Optimism is the state of having positive beliefs, and a positive outlook on life and yourself. Over-optimism is the state of being overly confident and suffering a slightly distorted, overly positive view of reality. Pessimism is the state in which one usually anticipates negative outcomes.
Optimism vs. pessimism: Is it a choice?
Experts believe that we can will ourselves to be optimistic, but that it also has a lot has to do with ourgenetic makeup and upbringing. Though no one simply “inherits” depression, each of us does inherit a unique combination of genes. And certain genetic combinations can predispose us to a particular disorder. So if you have a family history of depression, both your genetics and your upbringing might lend you to seeing the more negative side of things, a la Murphy’s Law.
Optimists are healthier
Optimists are greater risk takers
Optimists take more risks, feel stronger, self-assured, and confident, and are happier people. They are more relaxed and enthusiastic, and physically healthier.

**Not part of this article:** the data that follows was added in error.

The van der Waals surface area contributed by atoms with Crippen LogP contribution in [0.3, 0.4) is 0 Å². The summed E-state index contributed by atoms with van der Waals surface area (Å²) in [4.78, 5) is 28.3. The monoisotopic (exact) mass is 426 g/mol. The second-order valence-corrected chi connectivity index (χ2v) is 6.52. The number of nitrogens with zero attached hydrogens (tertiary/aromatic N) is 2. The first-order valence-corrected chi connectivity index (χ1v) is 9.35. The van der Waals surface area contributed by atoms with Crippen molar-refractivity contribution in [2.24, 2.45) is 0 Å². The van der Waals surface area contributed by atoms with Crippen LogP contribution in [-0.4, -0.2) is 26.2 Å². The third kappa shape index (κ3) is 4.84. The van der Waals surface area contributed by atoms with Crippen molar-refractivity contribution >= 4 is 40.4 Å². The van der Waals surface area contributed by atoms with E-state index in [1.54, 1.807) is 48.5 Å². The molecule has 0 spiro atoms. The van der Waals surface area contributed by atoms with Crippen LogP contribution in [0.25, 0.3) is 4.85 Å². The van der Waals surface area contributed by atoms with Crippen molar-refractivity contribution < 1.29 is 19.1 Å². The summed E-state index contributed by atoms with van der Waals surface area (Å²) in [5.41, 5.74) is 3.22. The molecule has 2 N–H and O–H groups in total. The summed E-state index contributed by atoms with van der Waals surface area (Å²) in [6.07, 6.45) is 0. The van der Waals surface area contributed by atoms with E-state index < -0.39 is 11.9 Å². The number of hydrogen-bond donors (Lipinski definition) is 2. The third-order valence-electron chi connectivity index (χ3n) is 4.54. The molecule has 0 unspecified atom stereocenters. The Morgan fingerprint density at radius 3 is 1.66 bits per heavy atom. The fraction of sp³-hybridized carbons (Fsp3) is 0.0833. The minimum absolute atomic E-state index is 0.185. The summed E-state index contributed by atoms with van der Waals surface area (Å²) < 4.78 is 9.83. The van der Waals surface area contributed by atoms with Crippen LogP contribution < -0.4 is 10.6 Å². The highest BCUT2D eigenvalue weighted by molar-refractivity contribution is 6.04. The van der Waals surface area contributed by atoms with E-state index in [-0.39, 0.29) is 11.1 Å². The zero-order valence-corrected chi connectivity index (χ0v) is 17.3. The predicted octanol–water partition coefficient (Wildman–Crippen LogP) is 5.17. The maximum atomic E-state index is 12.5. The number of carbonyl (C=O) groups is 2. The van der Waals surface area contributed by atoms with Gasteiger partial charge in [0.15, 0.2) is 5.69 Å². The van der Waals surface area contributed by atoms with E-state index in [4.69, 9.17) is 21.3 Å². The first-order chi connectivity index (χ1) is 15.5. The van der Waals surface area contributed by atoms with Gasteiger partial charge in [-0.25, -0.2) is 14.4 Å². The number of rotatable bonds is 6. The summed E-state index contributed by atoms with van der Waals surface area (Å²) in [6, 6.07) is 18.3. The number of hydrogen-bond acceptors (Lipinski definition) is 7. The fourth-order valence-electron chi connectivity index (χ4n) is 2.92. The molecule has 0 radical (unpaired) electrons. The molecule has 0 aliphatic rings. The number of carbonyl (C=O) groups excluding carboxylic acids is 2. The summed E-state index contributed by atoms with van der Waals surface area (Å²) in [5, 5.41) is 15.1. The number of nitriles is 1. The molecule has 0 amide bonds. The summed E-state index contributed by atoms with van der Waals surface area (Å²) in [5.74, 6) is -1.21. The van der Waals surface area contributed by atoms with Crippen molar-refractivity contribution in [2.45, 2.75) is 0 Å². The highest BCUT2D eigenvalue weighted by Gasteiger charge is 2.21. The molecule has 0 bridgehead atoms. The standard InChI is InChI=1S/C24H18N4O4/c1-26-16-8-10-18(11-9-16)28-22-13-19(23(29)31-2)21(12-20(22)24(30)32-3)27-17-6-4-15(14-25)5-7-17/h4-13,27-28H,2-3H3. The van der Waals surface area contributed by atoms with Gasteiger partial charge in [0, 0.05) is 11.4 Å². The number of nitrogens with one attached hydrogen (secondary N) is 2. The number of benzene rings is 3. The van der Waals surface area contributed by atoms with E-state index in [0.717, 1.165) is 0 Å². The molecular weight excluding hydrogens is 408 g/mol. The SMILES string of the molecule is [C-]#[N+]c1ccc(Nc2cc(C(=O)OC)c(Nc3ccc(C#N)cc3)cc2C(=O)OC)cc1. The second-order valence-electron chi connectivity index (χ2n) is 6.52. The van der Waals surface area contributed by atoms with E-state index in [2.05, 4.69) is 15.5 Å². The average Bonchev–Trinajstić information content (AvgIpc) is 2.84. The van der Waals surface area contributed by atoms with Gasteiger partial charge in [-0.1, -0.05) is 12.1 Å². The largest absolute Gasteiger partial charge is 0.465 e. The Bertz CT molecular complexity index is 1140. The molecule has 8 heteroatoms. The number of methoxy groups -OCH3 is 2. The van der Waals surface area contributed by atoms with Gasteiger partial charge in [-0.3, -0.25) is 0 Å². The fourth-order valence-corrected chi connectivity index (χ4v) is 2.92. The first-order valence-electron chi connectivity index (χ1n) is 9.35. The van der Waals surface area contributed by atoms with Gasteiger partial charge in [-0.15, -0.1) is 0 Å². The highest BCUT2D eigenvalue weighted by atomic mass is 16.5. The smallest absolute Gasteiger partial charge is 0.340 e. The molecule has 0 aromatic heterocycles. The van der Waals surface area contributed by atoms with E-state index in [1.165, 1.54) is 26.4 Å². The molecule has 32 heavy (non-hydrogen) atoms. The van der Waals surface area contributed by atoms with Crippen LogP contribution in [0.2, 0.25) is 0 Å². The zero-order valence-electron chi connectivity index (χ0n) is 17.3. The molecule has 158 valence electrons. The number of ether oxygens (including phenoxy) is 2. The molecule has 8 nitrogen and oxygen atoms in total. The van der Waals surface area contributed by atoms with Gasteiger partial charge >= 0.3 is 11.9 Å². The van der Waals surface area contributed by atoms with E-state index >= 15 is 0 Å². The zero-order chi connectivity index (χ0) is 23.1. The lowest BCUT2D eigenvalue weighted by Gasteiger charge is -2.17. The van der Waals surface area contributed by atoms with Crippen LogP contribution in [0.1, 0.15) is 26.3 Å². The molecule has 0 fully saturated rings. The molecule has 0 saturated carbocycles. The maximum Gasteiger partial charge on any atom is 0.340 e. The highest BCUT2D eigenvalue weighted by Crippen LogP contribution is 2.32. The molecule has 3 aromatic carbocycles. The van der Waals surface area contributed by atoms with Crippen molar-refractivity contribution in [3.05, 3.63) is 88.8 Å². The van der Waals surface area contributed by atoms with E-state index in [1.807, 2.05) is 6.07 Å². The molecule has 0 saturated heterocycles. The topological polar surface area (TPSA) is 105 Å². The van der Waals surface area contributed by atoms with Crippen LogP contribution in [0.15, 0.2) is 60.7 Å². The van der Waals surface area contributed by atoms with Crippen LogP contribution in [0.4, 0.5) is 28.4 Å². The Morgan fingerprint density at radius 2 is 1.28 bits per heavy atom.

As the Mayo Clinic suggests, optimist are less prone to anxiety. Optimists tend to take better care of themselves, eat healthier and be more heavily engaged in physical activities. They are better decision-makers because their decisions are not clouded by doubt and anxiety.
Over-optimists need a reality check
Over-optimists’ overconfidence makes them take sometimes dangerous risks. They feel the rules don’t apply to them, and they naïvely believe bad things happen only to others. So they are slightly out of touch with reality. This can play to their advantage or work against them.
Steve Jobs’ over-optimism made him the man he was. Besides being a genius, he had the confidence that he could do anything he wanted to do; that’s how self-assured he was. His life is proof of this, both the good and the bad. In Scientific American, an article by Michael Shermer mentions Jobs’ “reality distortion field.”
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